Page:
(June 22): DAP's Lim Kit Siang today continued to question Datuk Seri Najib Razak's silence following a Wall Street Journal (WSJ) report that the troubled 1Malaysia Development Berhad (1MDB) had indirectly bankrolled the prime minister's 2013 election campaign.
The parliamentary leader said no ministers from Najib's cabinet had come forward with an open letter to rebut the WSJ report.
"In the style of the open letters by Anifah and Idris, one would have thought that a cabinet minister, probably the Second Finance Minister Datuk Seri Husni, would have been assigned the task of writing to the Wall Street Journal to tear its expose into pieces," he said, referring to Foreign Minister Datuk Seri Anifah Aman and Minister in the Prime Minister's department Datuk Seri Idris Jala.
"But there is only deafening silence from Najib and his cabinet so far on the Wall Street Journal report.
"Can Najib explain what this imports, especially as his 'public relations' outfit has claimed that Najib has 'Nothing2Hide' on the 1MDB controversy?" he asked in a statement today.
Last week, Anifah wrote an open letter to the New York Times, protesting an interview by former prime minister Tun Dr Mahathir Mohamad who touched on the 1MDB scandal, Umno and accusations against Najib.
Anifah expressed regret at Dr Mahathir's action “to undermine his own country through the international media as part of a personal political vendetta”.
Idris also recently wrote an open letter to Bloomberg over an article by its columnist William Pesek, accusing it of being “consistent with a series of slanted articles that run down Malaysia and its leadership”.
Idris said Pesek had written “an unsubstantiated hatchet job on the current prime minister in order to please Dr Mahathir” and had strayed from his past writings about Dr Mahathir's failures and sins as prime minister.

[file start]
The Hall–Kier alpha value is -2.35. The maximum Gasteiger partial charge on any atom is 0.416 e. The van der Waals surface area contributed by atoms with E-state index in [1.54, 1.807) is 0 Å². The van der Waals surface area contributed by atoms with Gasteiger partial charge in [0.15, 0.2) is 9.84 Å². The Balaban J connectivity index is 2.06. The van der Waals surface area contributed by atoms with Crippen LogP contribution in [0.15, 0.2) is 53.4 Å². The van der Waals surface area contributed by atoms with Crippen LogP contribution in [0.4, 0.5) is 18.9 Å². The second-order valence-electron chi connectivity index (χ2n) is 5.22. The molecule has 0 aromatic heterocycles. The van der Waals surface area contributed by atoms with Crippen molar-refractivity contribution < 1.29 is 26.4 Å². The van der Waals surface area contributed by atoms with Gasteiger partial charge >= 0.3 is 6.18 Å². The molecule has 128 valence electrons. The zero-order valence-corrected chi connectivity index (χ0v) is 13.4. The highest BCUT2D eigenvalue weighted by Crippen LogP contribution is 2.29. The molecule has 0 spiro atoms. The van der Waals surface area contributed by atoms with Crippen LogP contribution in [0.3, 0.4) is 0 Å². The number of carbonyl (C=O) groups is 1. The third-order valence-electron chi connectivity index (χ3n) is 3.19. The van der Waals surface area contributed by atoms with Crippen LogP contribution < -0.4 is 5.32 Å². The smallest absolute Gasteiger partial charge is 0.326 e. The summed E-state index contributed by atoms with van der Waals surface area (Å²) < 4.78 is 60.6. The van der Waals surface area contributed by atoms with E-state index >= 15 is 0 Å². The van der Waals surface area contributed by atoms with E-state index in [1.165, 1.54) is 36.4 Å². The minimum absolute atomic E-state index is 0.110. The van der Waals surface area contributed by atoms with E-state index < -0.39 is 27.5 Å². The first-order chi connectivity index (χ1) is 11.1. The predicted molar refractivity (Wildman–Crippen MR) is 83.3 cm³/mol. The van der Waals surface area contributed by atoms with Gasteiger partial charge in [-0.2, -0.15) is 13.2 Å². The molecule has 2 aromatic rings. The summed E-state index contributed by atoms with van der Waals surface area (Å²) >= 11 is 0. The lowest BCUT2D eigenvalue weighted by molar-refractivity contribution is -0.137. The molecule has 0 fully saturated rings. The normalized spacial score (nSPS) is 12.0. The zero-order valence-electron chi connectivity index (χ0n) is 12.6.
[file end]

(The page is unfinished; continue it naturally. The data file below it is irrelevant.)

"What is noteworthy is that Idris avoided all comments in Pesek's article quoting Tan Sri Tony Fernandes of AirAsia about the Malaysian government's misguided priorities and its utter lack of accountability, in particular Tony's tweets on what is wrong about Najib's premiership," Lim said.
WSJ said debt-ridden 1MDB had indirectly supported Najib's campaign by purchasing power assets from Genting Group in 2012 for five times more than their worth.
Genting allegedly donated part of the earnings to a foundation controlled by Najib. According to WSJ, the foundation, Yayasan Rakyat 1Malaysia (YR1M), then announced several charity projects that Najib later brought up during his campaign.
"Though set up to help underprivileged Malaysians through education and sport, this charity soon got involved in spending that appeared designed to help Najib retain power in the May 2013 election," said WSJ.
In a response to WSJ, the Prime Minister's Office said the claims were baseless. – The Malaysian Insider